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Books for Gardeners
This is a good time to reflect on some highlights of the 2008 gardening world. Of the new garden books, here are some of my favorites.
“A Garden Gallery-Inspiration from an Enchanted World of Plants and Artistry” is by George Little et al with lush color photos by Barbara Denk. This was published by Timber Press. When the ordinary is no longer enough, this volume shows you to showcase your garden by taking those extra steps.
Be inventive, and incorporate art and artistic principles using ideas from these world renowned artists. The garden gallery surrounding their studio is famous worldwide. This book is a wonderful source of information on garden design. It covers all aspects of gardening from the seasons and the need to choose architectural plants to the use of water, art, and garden furnishings in the garden.
Rather than reciting garden design rules, the authors explain how they turned their front lawn into a showplace. This book also offers much practical gardening advice on well on a wide range of subjects, such as protecting tender plants from the cold and installing water gardens. There are lists of special plants for different purposes and situations.
“Garden Details-Ideas, Inspiration, Great Garden Spaces” is by Marg Thornell et al. Released by Images Publishing, this comprehensive title belongs in every gardener’s library. It covers every type of garden and garden feature. With literally hundreds of lush color photos, it shows how to make your garden really special.
This in-depth guide covers a range of garden styles from simple cottage gardens and formal gardens to eclectic artistic gardens and contemporary ones. This also takes you through the four seasons with a section for each period.
It provides information on many garden features, including stone, garden furniture, garden structures, art and sculpture, and color. You’ll also find this devotes sections to various kinds of plants and plantings. These include climbers, foliage plants, bulbs, water and bog plants, woodland plants, kitchen garden plants, and drought tolerant plants.
Special sections are also devoted to container gardens and contemplative or spiritual gardens. This has lots of helpful lists, such as foliage plants. In each section, the authors offer insight and valuable gardening tips. This book is versatile enough for all kinds of climates and regions. The design principles and ideas can be applied anywhere.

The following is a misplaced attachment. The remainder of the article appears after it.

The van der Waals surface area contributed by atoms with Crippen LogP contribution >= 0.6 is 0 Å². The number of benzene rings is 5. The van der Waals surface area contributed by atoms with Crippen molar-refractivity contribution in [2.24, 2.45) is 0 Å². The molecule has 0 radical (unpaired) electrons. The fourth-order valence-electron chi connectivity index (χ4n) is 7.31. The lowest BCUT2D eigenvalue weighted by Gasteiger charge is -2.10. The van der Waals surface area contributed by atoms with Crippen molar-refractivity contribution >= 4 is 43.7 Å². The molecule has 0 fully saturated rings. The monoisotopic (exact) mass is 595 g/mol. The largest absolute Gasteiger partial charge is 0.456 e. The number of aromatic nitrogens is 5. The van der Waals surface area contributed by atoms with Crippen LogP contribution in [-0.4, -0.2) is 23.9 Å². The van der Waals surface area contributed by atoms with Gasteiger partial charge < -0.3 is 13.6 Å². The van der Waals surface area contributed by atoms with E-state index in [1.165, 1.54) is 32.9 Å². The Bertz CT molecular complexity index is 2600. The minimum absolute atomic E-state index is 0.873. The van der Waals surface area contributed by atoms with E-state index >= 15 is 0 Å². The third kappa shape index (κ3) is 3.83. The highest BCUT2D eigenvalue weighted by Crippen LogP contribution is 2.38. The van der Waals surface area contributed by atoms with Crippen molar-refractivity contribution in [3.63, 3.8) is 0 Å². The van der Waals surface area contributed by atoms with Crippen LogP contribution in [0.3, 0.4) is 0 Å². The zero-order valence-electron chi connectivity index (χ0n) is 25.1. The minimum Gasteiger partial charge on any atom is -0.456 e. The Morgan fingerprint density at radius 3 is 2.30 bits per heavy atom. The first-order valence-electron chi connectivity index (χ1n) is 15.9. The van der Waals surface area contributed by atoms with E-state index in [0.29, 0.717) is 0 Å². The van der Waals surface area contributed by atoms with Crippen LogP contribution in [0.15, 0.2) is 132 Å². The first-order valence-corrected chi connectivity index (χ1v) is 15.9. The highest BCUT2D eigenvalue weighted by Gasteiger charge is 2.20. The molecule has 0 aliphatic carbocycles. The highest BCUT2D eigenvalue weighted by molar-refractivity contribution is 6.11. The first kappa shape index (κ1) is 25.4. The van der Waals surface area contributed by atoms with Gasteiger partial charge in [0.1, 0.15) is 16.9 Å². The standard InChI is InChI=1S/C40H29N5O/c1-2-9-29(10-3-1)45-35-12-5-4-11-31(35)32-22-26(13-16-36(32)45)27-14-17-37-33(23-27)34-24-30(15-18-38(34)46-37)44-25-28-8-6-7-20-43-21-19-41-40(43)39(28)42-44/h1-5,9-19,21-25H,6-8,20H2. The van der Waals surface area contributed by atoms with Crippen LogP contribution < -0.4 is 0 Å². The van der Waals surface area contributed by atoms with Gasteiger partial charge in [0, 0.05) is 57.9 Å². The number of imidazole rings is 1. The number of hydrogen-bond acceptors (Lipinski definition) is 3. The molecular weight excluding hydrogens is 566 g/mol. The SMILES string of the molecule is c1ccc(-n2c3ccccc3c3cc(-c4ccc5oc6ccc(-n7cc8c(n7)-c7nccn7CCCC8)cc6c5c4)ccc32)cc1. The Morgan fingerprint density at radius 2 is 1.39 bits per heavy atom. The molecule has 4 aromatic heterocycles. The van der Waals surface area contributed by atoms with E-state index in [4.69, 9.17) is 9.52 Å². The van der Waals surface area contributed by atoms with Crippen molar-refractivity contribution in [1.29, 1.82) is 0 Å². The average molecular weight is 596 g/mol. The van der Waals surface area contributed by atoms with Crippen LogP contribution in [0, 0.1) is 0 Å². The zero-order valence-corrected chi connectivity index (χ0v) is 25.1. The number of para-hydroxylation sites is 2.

A noted garden expert who is recognized for his role in popularizing wild gardens is the subject of a wonderful new book from Frances Lincoln. “William Robinson-the Wild Gardener” by Richard Bisgrove presents his life and work.
This ground breaking book follows his career as a staunch conservationist and native plant advocate. A pioneer and revolutionary, he promoted the many benefits of gardens and wild places. He was also an avid social reformer who supported green spaces long before this became fashionable.
This book explains his collaboration with other influential figures, such as Gertrude Jekyll. It follows Robinson through his foreign travels, which helped to shape his views on what gardens should be like. Disliking the artificial, he viewed topiary and bedding out schemes as monstrosities. Instead, he promoted the aesthetic principles laid out by the Arts and Crafts Movement.
This book chronicles his career as a writer and garden designer. It makes clear that nature was his inspiration and teacher. He preferred wild plants and natural planting styles to everything else.
He had a very long career, dying at the age of 97. To the end he was busy writing. A new edition of his classic, The English Flower Garden, was released a little over a year before he died. He had far-reaching insight as he predicted that fossil fuels would eventually be depleted.
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